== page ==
ender

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Re: In Praise of Big, Fat Emergency Funds
« Reply #94 on: March 31, 2020, 05:57:14 PM »
Keep in mind if you have tons of money invested, it's easy to not have an emergency fund.

If you have a tight FIRE budget/net worth, that is less ideal.

Dicey

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Re: In Praise of Big, Fat Emergency Funds
« Reply #95 on: March 31, 2020, 07:31:26 PM »
Keep in mind if you have tons of money invested, it's easy to not have an emergency fund.

If you have a tight FIRE budget/net worth, that is less ideal.
@ender, you're one of the people I respect, but I can't make out what you're saying here. Care to elaborate a bit more?

OtherJen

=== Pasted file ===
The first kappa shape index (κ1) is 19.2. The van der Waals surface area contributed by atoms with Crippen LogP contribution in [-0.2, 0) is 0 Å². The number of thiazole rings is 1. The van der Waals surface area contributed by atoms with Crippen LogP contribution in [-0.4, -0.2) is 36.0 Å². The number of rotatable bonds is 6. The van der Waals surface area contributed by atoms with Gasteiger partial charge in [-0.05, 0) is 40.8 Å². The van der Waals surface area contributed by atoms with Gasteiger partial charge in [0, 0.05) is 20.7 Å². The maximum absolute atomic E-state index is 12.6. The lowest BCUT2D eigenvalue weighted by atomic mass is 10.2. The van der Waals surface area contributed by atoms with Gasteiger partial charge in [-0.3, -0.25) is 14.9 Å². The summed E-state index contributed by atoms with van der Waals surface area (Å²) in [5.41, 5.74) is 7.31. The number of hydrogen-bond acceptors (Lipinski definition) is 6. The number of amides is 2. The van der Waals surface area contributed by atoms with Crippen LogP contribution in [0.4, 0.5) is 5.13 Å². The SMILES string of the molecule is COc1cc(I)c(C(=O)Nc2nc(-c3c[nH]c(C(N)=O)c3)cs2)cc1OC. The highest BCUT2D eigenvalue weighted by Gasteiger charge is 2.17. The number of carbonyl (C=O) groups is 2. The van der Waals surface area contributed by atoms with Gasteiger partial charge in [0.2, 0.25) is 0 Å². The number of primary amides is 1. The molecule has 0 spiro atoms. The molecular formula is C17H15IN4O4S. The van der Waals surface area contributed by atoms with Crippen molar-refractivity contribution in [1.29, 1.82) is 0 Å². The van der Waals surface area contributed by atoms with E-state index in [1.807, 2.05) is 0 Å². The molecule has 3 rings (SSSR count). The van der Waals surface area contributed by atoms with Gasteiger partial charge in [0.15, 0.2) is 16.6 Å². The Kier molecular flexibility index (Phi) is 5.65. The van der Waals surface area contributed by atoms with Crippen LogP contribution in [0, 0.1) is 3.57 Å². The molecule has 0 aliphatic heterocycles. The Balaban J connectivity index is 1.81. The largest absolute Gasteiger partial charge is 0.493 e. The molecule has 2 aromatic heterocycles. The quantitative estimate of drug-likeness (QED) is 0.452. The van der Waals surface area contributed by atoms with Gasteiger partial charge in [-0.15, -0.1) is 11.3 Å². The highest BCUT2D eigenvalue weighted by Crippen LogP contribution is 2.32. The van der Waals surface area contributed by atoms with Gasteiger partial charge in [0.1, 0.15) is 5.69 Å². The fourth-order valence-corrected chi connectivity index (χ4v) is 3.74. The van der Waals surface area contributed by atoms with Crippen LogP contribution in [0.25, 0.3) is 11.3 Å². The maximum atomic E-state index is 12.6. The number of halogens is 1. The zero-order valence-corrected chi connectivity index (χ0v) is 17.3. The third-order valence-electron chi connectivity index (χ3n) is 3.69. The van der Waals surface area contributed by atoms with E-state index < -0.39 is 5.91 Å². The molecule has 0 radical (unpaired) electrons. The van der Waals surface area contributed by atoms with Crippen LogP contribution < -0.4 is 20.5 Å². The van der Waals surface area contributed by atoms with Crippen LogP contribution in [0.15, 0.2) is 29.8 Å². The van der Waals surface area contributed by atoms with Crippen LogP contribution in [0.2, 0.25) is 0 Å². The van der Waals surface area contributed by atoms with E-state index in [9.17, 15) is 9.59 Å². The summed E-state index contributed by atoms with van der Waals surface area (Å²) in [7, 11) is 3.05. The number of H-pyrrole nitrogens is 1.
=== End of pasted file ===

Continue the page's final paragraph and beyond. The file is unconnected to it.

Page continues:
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Re: In Praise of Big, Fat Emergency Funds
« Reply #96 on: March 31, 2020, 07:54:13 PM »
I would love to see Pete's numbers through the Great Recession. Apparently, he and his ex-wife retired in 2005 with a stash of less than $1 million. He didn't start his blog until April 2011.  Not keeping a cash emergency fund larger than $2000 must have worked just fine for him, with no worries (I am skeptical and we have 6x that much in cash). I'd like to hear about those missing years during the Great Recession. I remember them as being scary, as my husband lost his job in 2010 and our house's value dropped by 80% of the purchase price.
« Last Edit: April 01, 2020, 06:49:26 PM by OtherJen »

APowers

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Re: In Praise of Big, Fat Emergency Funds
« Reply #97 on: March 31, 2020, 08:44:48 PM »
Minimal cash here and still very comfortable with that. Also very comfortable having a mortgage.

My entire life has been a series of serious emergencies, I've built very robust systems to manage them.